Tag Archives: Larvae

Bagworms = Arborvitaes worst nightmare!

When unsuspecting arborvitaes are invaded by bagworms, it is often times a total loss for the individual evergreen under assault.

Bagworm caterpillars feed on specific types of evergreen foliage (arborvitae, juniper, cedar, spruce, cypress, etc.) and may partially stress or completely kill the host evergreen in relatively short order if left unchecked.

Once a suitable host is found, bagworm caterpillars get busy building protective hanging sacks out of needles and other nearby plant material to cover themselves, coming out to feed.  The sacks hang from branches and are usually brown in color (look like small pine cones once the plant material used dries out).  Female bagworms mature as small caterpillars and never leave their individual nest sack, while adult male’s eventually fly-away as moths (August/September).  Both the mature male and female die shortly after mating at the female’s sack.  A mature female bagworm caterpillar can fertilize up to 1,000 eggs before dying within her cocoon.  Bagworm eggs overwinter in the female sack and hatch in May.  Larvae exit the cocoon by lowering themselves down/out via a self-generated thin silk thread.

BAGWORMS very survival hang’s by a thread!

Only a single generation of bagworm eggs are produced each year.  Bagworm feeding can be quite devastating to the host plant if left unchecked.  Manual removal of any/all bagworm sacks is recommended whenever possible.  If manual sack removal is not an option then a properly timed insecticide application (late June/early July) by a trained and qualified professional is highly recommended to control the overall bagworm larvae population in the effected evergreen trees.

Thank you for visiting our site and please be sure to contact Pacocha Landscaping Services, Inc. with any service requests or questions you may have.  We greatly appreciate the opportunity and look forward to hearing from you in the very near future.  Have a great day!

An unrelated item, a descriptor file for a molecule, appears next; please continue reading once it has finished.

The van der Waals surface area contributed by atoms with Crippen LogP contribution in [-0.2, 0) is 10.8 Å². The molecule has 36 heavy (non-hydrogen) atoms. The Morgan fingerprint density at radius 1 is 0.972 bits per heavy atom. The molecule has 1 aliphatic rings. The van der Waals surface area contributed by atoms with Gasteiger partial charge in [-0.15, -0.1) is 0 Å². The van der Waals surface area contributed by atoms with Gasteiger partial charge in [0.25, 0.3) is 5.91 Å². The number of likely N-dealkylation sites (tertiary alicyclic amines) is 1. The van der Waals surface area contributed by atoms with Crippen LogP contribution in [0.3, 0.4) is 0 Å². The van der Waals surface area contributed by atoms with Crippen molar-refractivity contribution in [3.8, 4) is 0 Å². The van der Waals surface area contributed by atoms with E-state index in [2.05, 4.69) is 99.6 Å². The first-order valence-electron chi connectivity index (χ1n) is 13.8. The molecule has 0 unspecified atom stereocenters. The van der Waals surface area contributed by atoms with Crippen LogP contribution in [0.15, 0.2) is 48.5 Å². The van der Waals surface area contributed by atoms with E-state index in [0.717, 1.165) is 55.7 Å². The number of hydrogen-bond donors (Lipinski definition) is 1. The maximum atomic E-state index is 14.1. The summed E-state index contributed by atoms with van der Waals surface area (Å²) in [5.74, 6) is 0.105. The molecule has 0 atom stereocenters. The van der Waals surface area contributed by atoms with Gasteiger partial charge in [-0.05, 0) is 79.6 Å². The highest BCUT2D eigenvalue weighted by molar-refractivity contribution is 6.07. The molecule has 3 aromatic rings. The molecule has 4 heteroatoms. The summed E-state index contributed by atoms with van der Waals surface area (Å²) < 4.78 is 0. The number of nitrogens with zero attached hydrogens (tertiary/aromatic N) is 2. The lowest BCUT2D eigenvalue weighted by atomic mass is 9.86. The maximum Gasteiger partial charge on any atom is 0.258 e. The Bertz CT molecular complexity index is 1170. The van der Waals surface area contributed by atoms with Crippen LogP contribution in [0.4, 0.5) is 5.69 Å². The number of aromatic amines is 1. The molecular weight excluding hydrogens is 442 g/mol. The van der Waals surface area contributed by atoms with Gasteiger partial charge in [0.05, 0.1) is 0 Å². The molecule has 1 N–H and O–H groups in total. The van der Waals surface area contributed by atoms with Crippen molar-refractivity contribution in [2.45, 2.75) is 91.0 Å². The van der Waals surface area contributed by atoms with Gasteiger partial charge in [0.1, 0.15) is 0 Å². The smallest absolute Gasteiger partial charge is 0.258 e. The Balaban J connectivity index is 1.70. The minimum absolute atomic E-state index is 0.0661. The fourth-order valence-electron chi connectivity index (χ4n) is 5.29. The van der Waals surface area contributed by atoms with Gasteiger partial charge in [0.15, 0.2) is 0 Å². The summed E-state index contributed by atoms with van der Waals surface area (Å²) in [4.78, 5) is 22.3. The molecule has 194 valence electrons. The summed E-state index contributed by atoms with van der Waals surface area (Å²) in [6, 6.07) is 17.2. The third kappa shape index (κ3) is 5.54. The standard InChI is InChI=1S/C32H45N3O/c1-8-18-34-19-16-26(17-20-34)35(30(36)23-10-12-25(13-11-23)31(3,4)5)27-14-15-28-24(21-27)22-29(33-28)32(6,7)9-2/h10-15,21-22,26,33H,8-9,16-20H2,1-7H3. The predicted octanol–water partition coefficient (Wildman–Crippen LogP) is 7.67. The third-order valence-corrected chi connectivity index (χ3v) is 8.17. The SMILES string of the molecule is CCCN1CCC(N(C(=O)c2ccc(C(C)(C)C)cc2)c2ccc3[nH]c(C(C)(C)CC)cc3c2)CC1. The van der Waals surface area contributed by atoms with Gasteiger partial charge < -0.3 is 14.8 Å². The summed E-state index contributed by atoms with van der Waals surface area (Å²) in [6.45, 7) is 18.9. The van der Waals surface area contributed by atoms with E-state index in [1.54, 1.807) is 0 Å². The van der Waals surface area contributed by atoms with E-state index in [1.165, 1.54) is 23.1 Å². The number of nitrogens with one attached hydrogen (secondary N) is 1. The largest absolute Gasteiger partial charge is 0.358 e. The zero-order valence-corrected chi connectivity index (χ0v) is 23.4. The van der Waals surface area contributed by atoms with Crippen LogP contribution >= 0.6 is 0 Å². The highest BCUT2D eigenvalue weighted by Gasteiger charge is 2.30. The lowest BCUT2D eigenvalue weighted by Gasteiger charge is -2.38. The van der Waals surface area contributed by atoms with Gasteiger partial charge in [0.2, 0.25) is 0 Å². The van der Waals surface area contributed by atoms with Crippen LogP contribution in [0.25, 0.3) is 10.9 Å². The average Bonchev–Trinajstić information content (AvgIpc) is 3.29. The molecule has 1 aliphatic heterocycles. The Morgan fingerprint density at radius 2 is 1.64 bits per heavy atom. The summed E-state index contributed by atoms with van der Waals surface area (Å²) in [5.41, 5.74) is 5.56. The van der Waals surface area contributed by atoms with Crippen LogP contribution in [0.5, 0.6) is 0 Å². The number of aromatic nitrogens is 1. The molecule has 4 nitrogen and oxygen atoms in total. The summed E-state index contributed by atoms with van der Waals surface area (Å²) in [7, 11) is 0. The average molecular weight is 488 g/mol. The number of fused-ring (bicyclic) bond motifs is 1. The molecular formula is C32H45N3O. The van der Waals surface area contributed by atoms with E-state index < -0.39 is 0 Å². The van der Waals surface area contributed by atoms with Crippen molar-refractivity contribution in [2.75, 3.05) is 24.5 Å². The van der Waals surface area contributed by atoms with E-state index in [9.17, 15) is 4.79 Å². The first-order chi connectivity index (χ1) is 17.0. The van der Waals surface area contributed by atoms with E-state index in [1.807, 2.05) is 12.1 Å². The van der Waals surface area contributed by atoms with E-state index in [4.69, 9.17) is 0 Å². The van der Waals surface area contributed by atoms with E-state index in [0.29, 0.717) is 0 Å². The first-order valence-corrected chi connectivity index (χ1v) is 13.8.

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Sod Webworm: Weakened or drought stressed lawns beware!

If you maintain a lawn that happens to benefit from full sun exposure (not shaded) and has become weakened from heat and drought stress you need to be aware of sod webworm and the damage it can cause.  This small sod webworm caterpillar (5/8″-1″ in length) can chew off leaves and stems of your cool-season grasses including Kentucky bluegrass, most fescues, perennial ryegrass and bentgrass.  It will cause general lawn thinning, followed by small patches of brown and finally leaving behind closely cut/cropped areas.  A lawn that is healthy and well irrigated will often tolerate and recover from sod webworm scalping.  Weak or drought stressed lawns that have been clipped short by sod webworm may be killed via sun exposure to the crowns of the plant.  Adult sod webworm moths (lawn moths) are small whitish, dull gray or tan colored moths that hover over turfgrass at dusk.  As these small sod webworm moths flutter across the lawn females drop eggs during flight that settle in the upper thatch layer of your lawn.  As many as 500 eggs are laid during a life span of usually less than 14 days.  Depending on temperatures, eggs hatch in 4 to 20 days and the larvae develop through usually 6 to 8 larval stages in 4 to 7 weeks.  The larvae are beige, gray, brown or a greenish color (depending upon species) with a brownish head.  The older larvae chew down foliage around their burrows mainly at night.  Most sod webworm have two generations per year.  Sod webworm are fairly easy to control on a curative, as-needed basis.  Insecticide controls are directed against the feeding larvae, not the moths.  A healthy, vigorous turf, balanced fertility and adequate irrigation during dry periods will enhance your lawn’s tolerance to sod webworm feeding.  As always, be sure to contact a local lawn professional to help identify sod webworm, evaluate treatment options and analyze if lawn repairs will be needed.

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